In Fiscal Year (FY) 2013, Wyoming collected $3.5 billion in state and local taxes. While this is an impressive sum of money, it tells us little about whether or not the average Wyoming taxpayer can afford this level of taxation.
As shown in Chart 1, Wyoming’s state and local tax burden (tax collections divided by personal income) was the tenth highest in the nation for FY 2013 at 11.4 percent—this is 10 percent above the national average of 10.3 percent. As shown in Chart 2, due to the rise in severance taxes, Wyoming’s tax burden has grown tremendously over time by 66 percent to 11.4 percent in FY 2013 from 6.8 percent in FY 1950.
However, If all other taxes, such as severance taxes, were excluded from Wyoming’s tax burden then Wyoming would rank as the lowest tax burden in the country at 7.3 percent. This low ranking stems from the fact that Wyoming does not have a state individual or corporate income tax.
Wyoming severance taxes on oil, gas, and coal also fuels their Permanent Wyoming Mineral Trust Fund (pdf) enshrined in their constitution in 1975. According to the Wyoming Taxpayers Association, the Fund has paid $3.2 billion into the state’s general fund between 1975 and 2012. Unlike Alaska which pays taxpayers directly from their Fund, Wyoming is using the proceeds from their Fund to keep other taxes low—North Dakota should take note as they launch their Legacy Fund.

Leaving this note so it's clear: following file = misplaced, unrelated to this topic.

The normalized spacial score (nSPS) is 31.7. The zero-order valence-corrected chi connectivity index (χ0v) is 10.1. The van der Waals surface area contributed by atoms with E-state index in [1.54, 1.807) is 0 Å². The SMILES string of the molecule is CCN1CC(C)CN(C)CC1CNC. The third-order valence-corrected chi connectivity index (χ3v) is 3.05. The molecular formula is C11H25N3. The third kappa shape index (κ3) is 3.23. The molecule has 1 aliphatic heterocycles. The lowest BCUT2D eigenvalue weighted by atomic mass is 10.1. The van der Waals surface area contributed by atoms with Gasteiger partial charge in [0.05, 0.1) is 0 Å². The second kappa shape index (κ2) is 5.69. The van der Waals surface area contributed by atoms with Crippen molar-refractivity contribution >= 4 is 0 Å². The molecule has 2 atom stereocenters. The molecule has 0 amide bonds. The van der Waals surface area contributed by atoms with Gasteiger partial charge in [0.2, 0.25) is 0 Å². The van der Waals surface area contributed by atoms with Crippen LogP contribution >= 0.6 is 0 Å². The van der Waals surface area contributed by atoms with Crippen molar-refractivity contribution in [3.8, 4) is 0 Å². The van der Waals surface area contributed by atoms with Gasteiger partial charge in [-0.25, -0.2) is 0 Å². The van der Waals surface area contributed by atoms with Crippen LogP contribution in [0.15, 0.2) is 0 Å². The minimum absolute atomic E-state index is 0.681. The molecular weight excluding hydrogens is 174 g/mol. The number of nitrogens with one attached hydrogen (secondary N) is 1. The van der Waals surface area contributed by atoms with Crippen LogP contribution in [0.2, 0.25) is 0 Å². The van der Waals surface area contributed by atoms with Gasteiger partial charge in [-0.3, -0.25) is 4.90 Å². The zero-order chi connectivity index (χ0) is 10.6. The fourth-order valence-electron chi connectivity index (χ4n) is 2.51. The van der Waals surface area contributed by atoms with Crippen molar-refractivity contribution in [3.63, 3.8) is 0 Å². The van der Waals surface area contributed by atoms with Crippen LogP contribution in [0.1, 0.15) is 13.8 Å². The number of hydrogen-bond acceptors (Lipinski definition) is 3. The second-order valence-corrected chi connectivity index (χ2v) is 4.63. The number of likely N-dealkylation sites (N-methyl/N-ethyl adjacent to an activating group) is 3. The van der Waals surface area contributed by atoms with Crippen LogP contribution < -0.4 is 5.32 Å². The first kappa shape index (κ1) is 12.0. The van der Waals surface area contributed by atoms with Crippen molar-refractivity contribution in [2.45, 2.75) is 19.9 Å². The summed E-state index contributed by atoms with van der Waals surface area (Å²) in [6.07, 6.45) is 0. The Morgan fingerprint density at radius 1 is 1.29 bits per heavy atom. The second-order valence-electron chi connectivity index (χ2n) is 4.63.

Additionally, as noted above, much of the severance tax burden is actually “exported” to the other 49 states. The tax burden analysis published by the Tax Foundation adjusts for this impact and ranks Wyoming as the lowest in the country with a tax burden of 6.9 percent.
Overall, Wyoming’s tenth highest in the nation tax burden needs to be put into proper context due to the high tax collections from their severance tax. Wyoming’s true tax burden on the average taxpayer is much, much lighter.
Of course, the tax burdens for local government can vary just as much as they do among the 50 states. As such, we have also calculated the local government tax burden for every county in Wyoming—this includes every taxing jurisdiction within the geographic county borders whether it is a city, a special district, or county government itself.
The Wyoming counties with the highest local government tax burden include: Sublette County, WY (14.6 percent), Johnson County, WY (11.5 percent), and Campbell County, WY (9.2 percent). The Wyoming counties with the lowest local government tax burden include: Goshen County, WY (1.9 percent), Laramie County, WY (2.1 percent), and Albany County, WY (2.3 percent).
J. Scott Moody has over 18 years as a public policy economist with a specialty in tax policy and has over 180 publications. He has worked for numerous national and state-based think tanks such as Federalism In Action, Tax Foundation, Heritage Foundation, and The Maine Heritage Policy Center.